On 30 April 1958, Harold Macmillan’s Bill to create peers for life became law. Alistair Lexden marked the 60th anniversary of this major constitutional reform by publishing an account of the Bill, and what was said about it at the time, in Parliament’s House Magazine.
This article stems from a lecture which I gave at the Carlton Club in March. I have for long been deeply interested in the career of Neville Chamberlain, the man who founded the Conservative Research Department where I spent much of my career.
On 4 April, a report in The Daily Telegraph referred to a scheme being considered by the Victoria and Albert Museum under which Ethiopia would be allowed to loan some of the historic items brought from that country (then known as Abyssinia) 150 years ago after its defeat by British forces.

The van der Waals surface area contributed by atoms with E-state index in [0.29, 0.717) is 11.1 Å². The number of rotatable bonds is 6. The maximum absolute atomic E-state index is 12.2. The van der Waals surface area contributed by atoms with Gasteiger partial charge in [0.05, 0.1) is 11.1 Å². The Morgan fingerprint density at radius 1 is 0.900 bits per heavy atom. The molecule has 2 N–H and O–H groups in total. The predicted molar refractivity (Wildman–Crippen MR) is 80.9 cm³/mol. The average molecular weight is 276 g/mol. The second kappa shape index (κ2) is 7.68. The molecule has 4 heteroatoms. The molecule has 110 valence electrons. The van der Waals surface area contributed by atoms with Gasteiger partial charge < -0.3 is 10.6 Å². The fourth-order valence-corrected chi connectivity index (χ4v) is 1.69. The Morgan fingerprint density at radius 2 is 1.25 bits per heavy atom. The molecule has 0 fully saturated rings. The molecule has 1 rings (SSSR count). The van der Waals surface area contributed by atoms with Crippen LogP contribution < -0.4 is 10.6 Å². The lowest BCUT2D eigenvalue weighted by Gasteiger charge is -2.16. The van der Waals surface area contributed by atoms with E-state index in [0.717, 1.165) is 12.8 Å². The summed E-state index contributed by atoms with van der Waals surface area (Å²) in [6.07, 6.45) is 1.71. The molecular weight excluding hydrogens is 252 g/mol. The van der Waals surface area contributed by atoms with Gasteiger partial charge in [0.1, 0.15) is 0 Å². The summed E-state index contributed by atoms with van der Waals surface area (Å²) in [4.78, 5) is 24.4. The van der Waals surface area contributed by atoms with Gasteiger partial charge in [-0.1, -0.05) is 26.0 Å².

The Easter Act 1928 provides that Easter Day would always occur between 9 and 15 April, putting an end to the wide fluctuations in the date between late March and late April. There would be no more “early Easters”, of which this year provides an example.
Nearly a third of MPs served in the First World War; 22 died. A new book, Led by Lions, summarises the careers of those who gave their lives. A review of this significant book by Alistair Lexden is attached.
Patrick Donner, a Second World War RAF pilot and Tory MP, wrote in his memoirs: “must not the final verdict be that Neville Chamberlain and Winston Churchill between them saved this country? Neither statesman would have achieved our salvation without the other”.
Many people have said that he did. In a recent interview, reported in The Daily Telegraph on 2 March, his 97-year-old niece, Lady Avon (widow of Anthony Eden), denied that his consumption was out of the ordinary.